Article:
Adobe Doubles Down on Flash Fixes
Plus, LulzSec crumbles from the inside, readers respond to proposed changes to Windows 8 password procedure.
For the second time in 20 or so days, Adobe is bandaging up its Flash Player due to holes that could open up users to attacks.
Two holes, to be exact, are getting the update treatment before they could cause damage. At least Adobe is committed to being proactive when it comes to problems (unlike a certain company that ignores issues until they explode).
While it's never good PR to announce issues with your software, Adobe is spinning this patch by unveiling its new rating system for updates that will advise users on how fast they should apply.
Adobe's new labeling system will apply one of three priority ratings to an update. If you see a Priority 3 item, you can take your time, as these items fixed aren't causing any real damage out there. Patch when you want to, whether that's today, tomorrow or next week.
A more-serious Priority 2 fix should be added to your "to-do" list. However, if you can't get to it for 30 or so days, don't worry. Adobe says that's fine. But do get it done sometime this month.
Priority 1 alerts should be handled ASAP. They typically fix well-used Adobe products that are currently under siege by hackers.
But, of course, these are only suggestions and all patches should go through a rigorous testing period before being rolled out.
Do you typically apply patches within suggested windows of time? Let me know at [email protected].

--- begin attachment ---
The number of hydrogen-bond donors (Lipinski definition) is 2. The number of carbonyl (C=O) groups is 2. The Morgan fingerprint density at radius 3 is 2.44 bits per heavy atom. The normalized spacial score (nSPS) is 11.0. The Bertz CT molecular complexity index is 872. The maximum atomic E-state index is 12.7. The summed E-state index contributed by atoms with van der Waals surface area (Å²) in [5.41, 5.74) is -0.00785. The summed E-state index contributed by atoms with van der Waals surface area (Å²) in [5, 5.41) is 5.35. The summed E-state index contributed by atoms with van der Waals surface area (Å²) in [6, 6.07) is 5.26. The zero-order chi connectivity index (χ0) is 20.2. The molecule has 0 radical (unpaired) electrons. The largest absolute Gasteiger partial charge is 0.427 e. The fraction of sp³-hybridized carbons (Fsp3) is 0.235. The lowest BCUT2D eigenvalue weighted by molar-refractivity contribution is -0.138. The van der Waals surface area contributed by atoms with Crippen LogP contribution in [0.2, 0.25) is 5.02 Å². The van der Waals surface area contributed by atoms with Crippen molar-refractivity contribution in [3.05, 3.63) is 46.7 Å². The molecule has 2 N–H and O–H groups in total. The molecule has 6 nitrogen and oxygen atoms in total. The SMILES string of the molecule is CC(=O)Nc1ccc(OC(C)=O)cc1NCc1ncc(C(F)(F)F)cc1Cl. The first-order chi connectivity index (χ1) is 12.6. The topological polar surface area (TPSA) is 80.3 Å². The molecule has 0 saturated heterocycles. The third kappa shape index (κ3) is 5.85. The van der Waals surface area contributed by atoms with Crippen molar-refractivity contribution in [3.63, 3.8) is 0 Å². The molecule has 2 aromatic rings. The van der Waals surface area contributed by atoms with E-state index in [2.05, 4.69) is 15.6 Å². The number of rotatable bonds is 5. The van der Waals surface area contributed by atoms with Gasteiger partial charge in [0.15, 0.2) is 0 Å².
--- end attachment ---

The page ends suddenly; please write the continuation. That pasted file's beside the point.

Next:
Hacker Group Crumbling
Known as "Sabu," the head of the online mischief maker group LulzSec provided information to law enforcement that led to the arrest of five members of the operation on Tuesday.
I'm guessing Sabu didn't want to spend a huge portion of his life behind bars. The FBI swooped him up in June of last year and he pleaded guilty to 12 counts of hacking -- all under the radar of his group.
He even disbanded his group (for a short period of time) right as Anonymous (who the group worked with) went on its highly publicized campaign of hacking government Web sites.
How long he was working with the Feds to bring his fellow hackers to justice is unknown. However, I'm sure he won't be receiving many get-together invitations from his hacker friends in the near future.
Readers Respond: Do Electronic Passwords Need an Overhaul?
In last week's Security Watch I discussed a couple of options Microsoft is considering for password input for Windows 8. These include facial recognition and drawing patterns on photos.
Reader Todd especially finds issue with the second option, and suggests where the future of password input should go:
"I still believe the universal standard should be either fingerprint scans or retinal scan. The entire 'doodle' concept sets security back 25 years. How easy would it be for any person to stand across the room and watch you circle your father's head, draw a line from one sister's nose to another sister's nose, and then tap your mother's nose?"
Interesting point. But how easy can it be for a person to watch you input your Windows password from across the room? Seems like the "doodling" idea would have some of the same follies that traditional password input has. But copying a fingerprint or retina is a bit hard to do from across the room.
However, with anything new, there's going to be a learning code, and getting users to switch how they've been doing something for years takes a lot of coercion that it is worth it. And reader Jim agrees:
"Just because it is 'old' does not mean it is bad. Though I like the ideas, I would not give up my old-timey passwords until I could be convinced the 'new' system was at least as secure as our current method or better."